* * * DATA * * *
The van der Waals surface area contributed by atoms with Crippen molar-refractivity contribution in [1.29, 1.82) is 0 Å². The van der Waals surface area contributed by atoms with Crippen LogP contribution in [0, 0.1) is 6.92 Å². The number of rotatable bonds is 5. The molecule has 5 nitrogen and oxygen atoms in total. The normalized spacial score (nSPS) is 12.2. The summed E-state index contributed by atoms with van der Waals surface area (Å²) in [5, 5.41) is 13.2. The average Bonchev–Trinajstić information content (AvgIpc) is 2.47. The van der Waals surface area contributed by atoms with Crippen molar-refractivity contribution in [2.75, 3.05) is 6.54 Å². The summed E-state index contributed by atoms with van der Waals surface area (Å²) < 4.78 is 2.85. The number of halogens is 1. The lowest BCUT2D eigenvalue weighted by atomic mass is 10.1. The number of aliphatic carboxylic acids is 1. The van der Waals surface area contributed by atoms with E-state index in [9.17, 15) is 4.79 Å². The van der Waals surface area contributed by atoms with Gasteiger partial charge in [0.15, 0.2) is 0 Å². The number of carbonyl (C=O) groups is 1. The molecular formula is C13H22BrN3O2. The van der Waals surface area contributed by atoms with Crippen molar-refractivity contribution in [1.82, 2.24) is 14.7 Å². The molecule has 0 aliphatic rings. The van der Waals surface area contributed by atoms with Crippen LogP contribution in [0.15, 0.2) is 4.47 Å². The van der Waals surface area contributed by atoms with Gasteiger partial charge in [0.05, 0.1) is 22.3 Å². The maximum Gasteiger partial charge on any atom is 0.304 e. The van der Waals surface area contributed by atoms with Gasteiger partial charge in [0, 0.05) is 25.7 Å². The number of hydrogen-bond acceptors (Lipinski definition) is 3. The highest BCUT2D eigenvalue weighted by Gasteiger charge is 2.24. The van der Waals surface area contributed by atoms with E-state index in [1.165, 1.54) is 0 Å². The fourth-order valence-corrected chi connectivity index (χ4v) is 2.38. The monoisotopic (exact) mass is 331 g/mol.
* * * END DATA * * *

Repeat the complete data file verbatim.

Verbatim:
The van der Waals surface area contributed by atoms with Crippen molar-refractivity contribution in [1.29, 1.82) is 0 Å². The van der Waals surface area contributed by atoms with Crippen LogP contribution in [0, 0.1) is 6.92 Å². The number of rotatable bonds is 5. The molecule has 5 nitrogen and oxygen atoms in total. The normalized spacial score (nSPS) is 12.2. The summed E-state index contributed by atoms with van der Waals surface area (Å²) in [5, 5.41) is 13.2. The average Bonchev–Trinajstić information content (AvgIpc) is 2.47. The van der Waals surface area contributed by atoms with Crippen molar-refractivity contribution in [2.75, 3.05) is 6.54 Å². The summed E-state index contributed by atoms with van der Waals surface area (Å²) < 4.78 is 2.85. The number of halogens is 1. The lowest BCUT2D eigenvalue weighted by atomic mass is 10.1. The number of aliphatic carboxylic acids is 1. The van der Waals surface area contributed by atoms with E-state index in [9.17, 15) is 4.79 Å². The van der Waals surface area contributed by atoms with Gasteiger partial charge in [0.15, 0.2) is 0 Å². The number of carbonyl (C=O) groups is 1. The molecular formula is C13H22BrN3O2. The van der Waals surface area contributed by atoms with Crippen molar-refractivity contribution in [1.82, 2.24) is 14.7 Å². The molecule has 0 aliphatic rings. The van der Waals surface area contributed by atoms with Crippen LogP contribution in [0.15, 0.2) is 4.47 Å². The van der Waals surface area contributed by atoms with Gasteiger partial charge in [0.05, 0.1) is 22.3 Å². The maximum Gasteiger partial charge on any atom is 0.304 e. The van der Waals surface area contributed by atoms with Gasteiger partial charge in [0, 0.05) is 25.7 Å². The number of hydrogen-bond acceptors (Lipinski definition) is 3. The highest BCUT2D eigenvalue weighted by Gasteiger charge is 2.24. The van der Waals surface area contributed by atoms with E-state index in [1.165, 1.54) is 0 Å². The fourth-order valence-corrected chi connectivity index (χ4v) is 2.38. The monoisotopic (exact) mass is 331 g/mol.